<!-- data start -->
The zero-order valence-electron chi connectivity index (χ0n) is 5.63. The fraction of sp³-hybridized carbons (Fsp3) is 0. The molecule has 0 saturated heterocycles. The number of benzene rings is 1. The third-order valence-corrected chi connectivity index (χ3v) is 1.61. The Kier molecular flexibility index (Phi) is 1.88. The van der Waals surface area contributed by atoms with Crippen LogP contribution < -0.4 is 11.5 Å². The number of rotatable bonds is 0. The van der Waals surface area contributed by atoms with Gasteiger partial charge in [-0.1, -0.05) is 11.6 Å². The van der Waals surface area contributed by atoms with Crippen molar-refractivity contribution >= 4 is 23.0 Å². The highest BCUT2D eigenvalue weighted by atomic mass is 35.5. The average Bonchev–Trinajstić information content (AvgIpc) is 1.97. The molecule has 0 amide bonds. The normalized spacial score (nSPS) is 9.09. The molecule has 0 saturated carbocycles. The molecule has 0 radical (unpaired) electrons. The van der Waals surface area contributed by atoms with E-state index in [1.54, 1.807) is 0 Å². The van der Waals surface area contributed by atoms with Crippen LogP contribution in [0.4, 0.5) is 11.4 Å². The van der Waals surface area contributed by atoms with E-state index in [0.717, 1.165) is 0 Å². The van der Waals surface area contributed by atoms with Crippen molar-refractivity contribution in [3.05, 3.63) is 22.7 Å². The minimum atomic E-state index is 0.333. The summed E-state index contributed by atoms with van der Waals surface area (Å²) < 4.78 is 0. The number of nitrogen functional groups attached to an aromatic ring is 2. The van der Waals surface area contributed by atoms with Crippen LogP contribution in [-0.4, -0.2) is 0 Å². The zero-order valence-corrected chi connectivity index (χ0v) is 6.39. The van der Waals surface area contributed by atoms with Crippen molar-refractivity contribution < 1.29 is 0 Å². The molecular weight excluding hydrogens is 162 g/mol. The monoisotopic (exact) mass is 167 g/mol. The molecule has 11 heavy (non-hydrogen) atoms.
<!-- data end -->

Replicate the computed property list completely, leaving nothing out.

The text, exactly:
The zero-order valence-electron chi connectivity index (χ0n) is 5.63. The fraction of sp³-hybridized carbons (Fsp3) is 0. The molecule has 0 saturated heterocycles. The number of benzene rings is 1. The third-order valence-corrected chi connectivity index (χ3v) is 1.61. The Kier molecular flexibility index (Phi) is 1.88. The van der Waals surface area contributed by atoms with Crippen LogP contribution < -0.4 is 11.5 Å². The number of rotatable bonds is 0. The van der Waals surface area contributed by atoms with Gasteiger partial charge in [-0.1, -0.05) is 11.6 Å². The van der Waals surface area contributed by atoms with Crippen molar-refractivity contribution >= 4 is 23.0 Å². The highest BCUT2D eigenvalue weighted by atomic mass is 35.5. The average Bonchev–Trinajstić information content (AvgIpc) is 1.97. The molecule has 0 amide bonds. The normalized spacial score (nSPS) is 9.09. The molecule has 0 saturated carbocycles. The molecule has 0 radical (unpaired) electrons. The van der Waals surface area contributed by atoms with E-state index in [1.54, 1.807) is 0 Å². The van der Waals surface area contributed by atoms with Crippen LogP contribution in [0.4, 0.5) is 11.4 Å². The van der Waals surface area contributed by atoms with E-state index in [0.717, 1.165) is 0 Å². The van der Waals surface area contributed by atoms with Crippen molar-refractivity contribution in [3.05, 3.63) is 22.7 Å². The minimum atomic E-state index is 0.333. The summed E-state index contributed by atoms with van der Waals surface area (Å²) < 4.78 is 0. The number of nitrogen functional groups attached to an aromatic ring is 2. The van der Waals surface area contributed by atoms with Crippen LogP contribution in [-0.4, -0.2) is 0 Å². The zero-order valence-corrected chi connectivity index (χ0v) is 6.39. The van der Waals surface area contributed by atoms with Crippen molar-refractivity contribution < 1.29 is 0 Å². The molecular weight excluding hydrogens is 162 g/mol. The monoisotopic (exact) mass is 167 g/mol. The molecule has 11 heavy (non-hydrogen) atoms.